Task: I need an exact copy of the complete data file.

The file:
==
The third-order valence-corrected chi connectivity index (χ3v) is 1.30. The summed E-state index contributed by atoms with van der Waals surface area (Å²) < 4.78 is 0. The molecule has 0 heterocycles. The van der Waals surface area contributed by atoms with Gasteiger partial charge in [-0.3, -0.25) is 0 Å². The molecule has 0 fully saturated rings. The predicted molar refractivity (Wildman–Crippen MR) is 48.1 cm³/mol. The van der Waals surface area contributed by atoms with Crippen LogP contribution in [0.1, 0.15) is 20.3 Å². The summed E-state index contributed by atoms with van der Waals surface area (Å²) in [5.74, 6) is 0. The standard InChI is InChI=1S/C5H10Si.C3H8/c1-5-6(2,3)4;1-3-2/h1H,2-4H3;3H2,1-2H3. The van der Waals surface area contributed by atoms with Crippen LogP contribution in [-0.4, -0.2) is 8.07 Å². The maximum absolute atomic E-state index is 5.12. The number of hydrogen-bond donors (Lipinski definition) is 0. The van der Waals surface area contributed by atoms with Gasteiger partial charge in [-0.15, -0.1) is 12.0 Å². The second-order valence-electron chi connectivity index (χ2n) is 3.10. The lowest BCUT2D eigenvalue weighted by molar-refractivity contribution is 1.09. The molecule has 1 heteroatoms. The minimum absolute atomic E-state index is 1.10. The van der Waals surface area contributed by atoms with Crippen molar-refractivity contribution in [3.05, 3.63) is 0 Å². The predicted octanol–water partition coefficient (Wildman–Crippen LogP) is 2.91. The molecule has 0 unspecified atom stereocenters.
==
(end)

The third-order valence-corrected chi connectivity index (χ3v) is 1.30. The summed E-state index contributed by atoms with van der Waals surface area (Å²) < 4.78 is 0. The molecule has 0 heterocycles. The van der Waals surface area contributed by atoms with Gasteiger partial charge in [-0.3, -0.25) is 0 Å². The molecule has 0 fully saturated rings. The predicted molar refractivity (Wildman–Crippen MR) is 48.1 cm³/mol. The van der Waals surface area contributed by atoms with Crippen LogP contribution in [0.1, 0.15) is 20.3 Å². The summed E-state index contributed by atoms with van der Waals surface area (Å²) in [5.74, 6) is 0. The standard InChI is InChI=1S/C5H10Si.C3H8/c1-5-6(2,3)4;1-3-2/h1H,2-4H3;3H2,1-2H3. The van der Waals surface area contributed by atoms with Crippen LogP contribution in [-0.4, -0.2) is 8.07 Å². The maximum absolute atomic E-state index is 5.12. The number of hydrogen-bond donors (Lipinski definition) is 0. The van der Waals surface area contributed by atoms with Gasteiger partial charge in [-0.15, -0.1) is 12.0 Å². The second-order valence-electron chi connectivity index (χ2n) is 3.10. The lowest BCUT2D eigenvalue weighted by molar-refractivity contribution is 1.09. The molecule has 1 heteroatoms. The minimum absolute atomic E-state index is 1.10. The van der Waals surface area contributed by atoms with Crippen molar-refractivity contribution in [3.05, 3.63) is 0 Å². The predicted octanol–water partition coefficient (Wildman–Crippen LogP) is 2.91. The molecule has 0 unspecified atom stereocenters.